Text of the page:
Earthrise (2018) 

Earthrise is the story of Apollo 8 and the famous Earthrise photo, as told by the astronauts themselves. Archival footage is stitched together with intimate interviews with the Apollo 8 astronauts, who recount the incredible, technical, and even goofy moments of the monumental mission.

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Mission Control: The Unsung Heroes of Apollo (2017)

Now available on Netflix, this documentary shows Apollo through the eyes of the team in Mission Control. Nervous kids just out of college, hardworking folks from rural America and hardened veterans sat side by side in Mission Control and made a lunar landing possible. This documentary combines archival footage with interviews with some of these people today to paint a picture of what it was really like behind the scenes of Apollo.

In the Shadow of the Moon (2007)

Premiering at the Sundance Film Festival, this British documentary explores NASA's crewed missions to the moon. The film combined interviews with Apollo astronauts and archival footage to tell the story of Apollo. Specifically, this film tells the story of the Apollo missions to reach the moon and the astronauts who walked on its surface.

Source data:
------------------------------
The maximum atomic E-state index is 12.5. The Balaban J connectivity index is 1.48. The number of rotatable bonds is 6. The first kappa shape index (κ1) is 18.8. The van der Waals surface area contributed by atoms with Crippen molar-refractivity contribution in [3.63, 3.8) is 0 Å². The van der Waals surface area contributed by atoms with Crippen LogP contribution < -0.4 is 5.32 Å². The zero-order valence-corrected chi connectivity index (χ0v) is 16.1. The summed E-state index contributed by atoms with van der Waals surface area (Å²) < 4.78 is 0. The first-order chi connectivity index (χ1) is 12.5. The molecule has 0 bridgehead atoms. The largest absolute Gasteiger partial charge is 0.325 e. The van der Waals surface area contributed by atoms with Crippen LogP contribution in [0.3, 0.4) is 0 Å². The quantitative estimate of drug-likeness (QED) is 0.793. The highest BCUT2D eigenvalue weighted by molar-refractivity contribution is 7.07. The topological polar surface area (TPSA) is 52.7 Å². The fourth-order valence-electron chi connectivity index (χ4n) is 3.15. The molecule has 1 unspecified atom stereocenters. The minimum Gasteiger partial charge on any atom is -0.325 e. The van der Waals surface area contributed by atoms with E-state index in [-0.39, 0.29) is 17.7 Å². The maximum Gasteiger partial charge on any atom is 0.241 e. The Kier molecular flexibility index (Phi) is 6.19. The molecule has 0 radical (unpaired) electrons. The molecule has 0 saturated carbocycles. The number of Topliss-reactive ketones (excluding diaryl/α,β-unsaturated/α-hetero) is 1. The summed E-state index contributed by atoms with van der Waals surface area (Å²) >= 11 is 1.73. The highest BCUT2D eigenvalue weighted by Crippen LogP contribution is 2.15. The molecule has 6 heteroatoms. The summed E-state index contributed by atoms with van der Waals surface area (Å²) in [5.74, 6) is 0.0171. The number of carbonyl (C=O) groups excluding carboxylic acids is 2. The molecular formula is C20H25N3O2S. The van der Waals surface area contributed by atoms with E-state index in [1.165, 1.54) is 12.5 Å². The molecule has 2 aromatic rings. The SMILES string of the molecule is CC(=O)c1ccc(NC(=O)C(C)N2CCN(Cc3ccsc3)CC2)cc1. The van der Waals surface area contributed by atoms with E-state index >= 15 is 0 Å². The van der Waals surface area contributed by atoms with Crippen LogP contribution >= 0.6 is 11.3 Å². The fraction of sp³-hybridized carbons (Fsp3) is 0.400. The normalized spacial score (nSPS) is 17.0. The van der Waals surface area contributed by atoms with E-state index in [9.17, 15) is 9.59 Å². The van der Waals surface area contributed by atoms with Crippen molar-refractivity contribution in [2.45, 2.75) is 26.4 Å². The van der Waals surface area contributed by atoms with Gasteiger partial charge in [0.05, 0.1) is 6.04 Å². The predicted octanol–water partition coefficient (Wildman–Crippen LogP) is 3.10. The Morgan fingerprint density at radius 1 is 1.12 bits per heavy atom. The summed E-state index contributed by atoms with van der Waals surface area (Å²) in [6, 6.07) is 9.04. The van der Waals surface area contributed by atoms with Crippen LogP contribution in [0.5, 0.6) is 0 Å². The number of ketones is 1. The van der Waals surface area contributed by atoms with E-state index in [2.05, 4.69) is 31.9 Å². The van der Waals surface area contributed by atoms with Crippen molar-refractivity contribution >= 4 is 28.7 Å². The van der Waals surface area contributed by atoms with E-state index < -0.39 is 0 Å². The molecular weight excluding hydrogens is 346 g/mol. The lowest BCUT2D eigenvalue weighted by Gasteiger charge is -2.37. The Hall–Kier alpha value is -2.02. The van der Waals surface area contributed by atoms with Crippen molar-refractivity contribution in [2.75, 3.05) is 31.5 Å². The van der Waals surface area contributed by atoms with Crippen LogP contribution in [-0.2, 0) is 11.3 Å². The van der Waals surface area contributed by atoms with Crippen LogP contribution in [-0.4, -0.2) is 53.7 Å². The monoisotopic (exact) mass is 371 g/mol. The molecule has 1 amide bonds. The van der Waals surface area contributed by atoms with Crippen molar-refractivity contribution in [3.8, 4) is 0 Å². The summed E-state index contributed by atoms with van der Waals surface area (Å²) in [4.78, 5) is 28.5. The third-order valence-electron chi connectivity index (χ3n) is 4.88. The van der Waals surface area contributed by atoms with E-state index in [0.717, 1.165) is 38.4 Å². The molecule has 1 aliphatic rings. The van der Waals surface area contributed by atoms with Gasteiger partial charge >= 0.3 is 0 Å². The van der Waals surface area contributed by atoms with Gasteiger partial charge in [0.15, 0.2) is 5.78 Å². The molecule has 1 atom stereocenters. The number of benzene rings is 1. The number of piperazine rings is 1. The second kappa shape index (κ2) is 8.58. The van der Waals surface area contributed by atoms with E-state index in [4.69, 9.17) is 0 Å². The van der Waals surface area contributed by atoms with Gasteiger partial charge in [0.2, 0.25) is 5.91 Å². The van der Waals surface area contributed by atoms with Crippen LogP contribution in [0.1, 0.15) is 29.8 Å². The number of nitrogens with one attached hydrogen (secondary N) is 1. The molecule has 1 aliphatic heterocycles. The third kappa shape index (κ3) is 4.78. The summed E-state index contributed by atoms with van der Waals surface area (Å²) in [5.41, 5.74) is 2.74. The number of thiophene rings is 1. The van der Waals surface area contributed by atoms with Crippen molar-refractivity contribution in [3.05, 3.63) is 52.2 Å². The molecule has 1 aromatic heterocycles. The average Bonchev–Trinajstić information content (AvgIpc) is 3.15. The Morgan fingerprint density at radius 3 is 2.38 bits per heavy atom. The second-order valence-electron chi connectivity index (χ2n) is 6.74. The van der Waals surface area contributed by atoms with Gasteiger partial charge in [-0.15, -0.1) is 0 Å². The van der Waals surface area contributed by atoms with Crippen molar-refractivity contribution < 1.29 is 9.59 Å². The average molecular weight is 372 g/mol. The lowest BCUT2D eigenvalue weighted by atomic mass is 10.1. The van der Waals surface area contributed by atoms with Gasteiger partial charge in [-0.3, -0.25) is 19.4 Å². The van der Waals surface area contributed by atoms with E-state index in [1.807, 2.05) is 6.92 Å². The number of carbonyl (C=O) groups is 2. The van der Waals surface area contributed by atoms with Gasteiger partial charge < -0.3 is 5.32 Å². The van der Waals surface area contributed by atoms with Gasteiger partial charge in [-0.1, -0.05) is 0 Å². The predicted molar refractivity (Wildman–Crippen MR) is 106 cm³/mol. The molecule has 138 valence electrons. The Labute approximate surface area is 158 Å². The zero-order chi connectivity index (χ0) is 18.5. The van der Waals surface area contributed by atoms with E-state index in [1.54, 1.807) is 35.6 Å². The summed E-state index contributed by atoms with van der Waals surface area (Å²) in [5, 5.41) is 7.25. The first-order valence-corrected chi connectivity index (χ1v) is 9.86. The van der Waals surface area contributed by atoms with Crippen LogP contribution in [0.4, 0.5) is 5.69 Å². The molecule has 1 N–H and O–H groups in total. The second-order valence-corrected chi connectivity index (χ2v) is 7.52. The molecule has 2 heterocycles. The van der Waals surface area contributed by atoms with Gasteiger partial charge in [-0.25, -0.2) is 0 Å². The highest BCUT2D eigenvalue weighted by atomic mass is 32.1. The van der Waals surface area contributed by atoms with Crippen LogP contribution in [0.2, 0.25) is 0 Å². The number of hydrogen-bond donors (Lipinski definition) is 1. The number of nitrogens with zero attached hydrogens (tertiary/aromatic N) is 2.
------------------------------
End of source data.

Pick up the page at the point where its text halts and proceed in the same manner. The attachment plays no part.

The Wonder of it All (2007)

This film features interviews with Apollo astronauts Buzz Aldrin, Alan Bean, Edgar Mitchell, John Young, Charlie Duke, Eugene Cernan, and Harrison Schmitt, who all walked on the moon. The documentary dives into the Apollo program and the astronauts' missions to the moon. The astronauts also share a bit of themselves with the audience, detailing their earlier years and how walking on the moon changed them.